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The new Economic Crime Act: an update

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As has been widely reported, the Economic Crime (Transparency and Enforcement) Bill was fast-tracked through Parliament and is expected to come into force later this month. The Bill completed its second and third reading in the House of Commons on 7 March 2022 and was rapidly moved to the Lords, before receiving royal assent on 15 March.

As set out in a previous article (‘The new Economic Crime Bill’ (Mukul Chawla QC & Chris Ormond), Tax Journal, 11 March 2022), Part 1 of the Act seeks to establish a public register of beneficial owners of overseas entities owning land in the UK. The registration requirement will apply to all overseas entities in respect of property purchased on or since 1 January 1999 in England and Wales. Importantly, this register will be public.

Amendments to the Act

In its passage through the Commons, four key amendments were made to the legislation of which practitioners should be aware.

  1. The transitional period within which certain overseas entities must register as an overseas entity has been reduced from 18 months to six months.
  2. The new disclosure requirement on overseas entities that dispose of land between 28 February 2022 and the end of the transitional period to provide information about its beneficial ownership.
  3. Where the overseas entity discloses that a registrable beneficial owner is a trust or of an equivalent arrangement that under the law of its country is of a similar character to a trust, the overseas entity must provide additional information about the trust (i.e. the name of the trust, date of creation and information about the settlor, beneficiaries and protectors). This information will be unavailable for inspection on the public register, although it may be disclosed to HMRC or other law enforcement agencies.
  4. The Land Registrar will be required to enter a restriction prohibiting certain dealings in land by an unregistered overseas entity. As introduced, the Bill provided that this would not take effect for the first 18 months after the provisions come into force, but this has been reduced to six months.

Although opposition parties are cooperating to rush the legislation through, concerns have been raised. First, the length of the above transitional period was seen as too lengthy by some MPs who proposed reducing this to 28 days. Second, the conditions that a registerable beneficial owner includes someone who holds 25% or more of the shares or voting rights in an overseas entity were seen as too high (an amendment was tabled to reduce this to 10%). These proposed amendments were not carried.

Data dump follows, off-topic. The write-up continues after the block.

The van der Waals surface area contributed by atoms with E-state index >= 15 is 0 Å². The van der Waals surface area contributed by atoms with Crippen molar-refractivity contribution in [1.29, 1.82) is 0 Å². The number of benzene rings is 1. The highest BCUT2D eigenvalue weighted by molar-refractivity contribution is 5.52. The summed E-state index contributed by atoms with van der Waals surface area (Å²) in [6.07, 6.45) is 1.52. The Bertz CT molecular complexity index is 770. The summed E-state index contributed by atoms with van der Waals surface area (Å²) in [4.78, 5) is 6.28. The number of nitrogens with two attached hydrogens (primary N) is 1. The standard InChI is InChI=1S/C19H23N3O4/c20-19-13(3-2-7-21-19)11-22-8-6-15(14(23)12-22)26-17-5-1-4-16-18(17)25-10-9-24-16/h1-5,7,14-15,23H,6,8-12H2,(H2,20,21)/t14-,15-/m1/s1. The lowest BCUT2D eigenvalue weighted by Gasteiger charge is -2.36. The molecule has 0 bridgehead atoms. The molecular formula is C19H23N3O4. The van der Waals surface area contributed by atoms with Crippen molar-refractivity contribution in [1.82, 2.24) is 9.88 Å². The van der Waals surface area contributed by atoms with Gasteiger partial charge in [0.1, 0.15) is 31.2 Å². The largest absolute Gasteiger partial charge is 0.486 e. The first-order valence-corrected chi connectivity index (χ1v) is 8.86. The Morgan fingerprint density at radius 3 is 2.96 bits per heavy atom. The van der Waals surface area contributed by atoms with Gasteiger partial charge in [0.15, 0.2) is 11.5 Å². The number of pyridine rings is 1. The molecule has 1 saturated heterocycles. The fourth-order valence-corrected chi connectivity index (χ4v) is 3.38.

Whilst the move towards greater transparency of UK land ownership is welcome, there remain significant gaps in the Act which, if unaddressed, may undermine its overall effectiveness and the government’s aims.

Some of the potential concerns include the following:

  • As drafted, the Act requires the disclosure of the beneficial ownership of the overseas entity in whose name UK property is registered. If the government’s aim is to reveal which individuals are the ultimate beneficial owners of UK property, then the Act does not achieve this and, surely, should reveal the ultimate beneficial owner of the property, rather than the beneficial ownership of the registered proprietor.
  • As trusts and other non-corporate bodies are not ‘overseas entities’, trusts and nominee arrangements could potentially circumvent the intention of the legislation (for example, a non-UK trust holding UK land through a nominee which it does not own or over which it does not exercise significant control would, it seem, not need to be identified as a beneficial owner). Whilst, such arrangements may be caught by a requirement to register on HMRC’s trust registration service, crucially this is not public. The interaction between these two reporting regimes is also unclear.
  • As highlighted above, one of the conditions for being a registerable beneficial owner of an overseas entity is holding 25% or more of the shareholding or voting rights. However, there is no provision for connected parties. One fairly obvious way to mitigate the disclosure of beneficial ownership would be to distribute beneficial ownership amongst a single family, for example, by reducing everyone’s respective shareholdings in the overseas entity below the 25% threshold.
  • The Act allows the government to exempt certain entities from publishing their information but it is not clear which entities can be exempted.
  • The Act lacks verification checks to deter the submission of false information.
  • Companies House may need greater powers to query, investigate and remove false information to ensure proper enforcement of the Bill. The penalties are also potentially lenient given the target demographic of the legislation.
  • The Act leaves open the door to overseas entities claiming they have no registerable beneficial owners if they have reasonable cause to believe this.
  • The register fails to capture property purchased before January 1999.

The government has committed to the rapid implementation of the measures in the Act and has promised to consider carefully the amendments put forward in the next parliamentary session as it plans for a second economic crime bill. It remains to be seen whether the most important of these concerns will be addressed.

Yousafa Hazara, Irwin Mitchell

Issue: 1568
Categories: In brief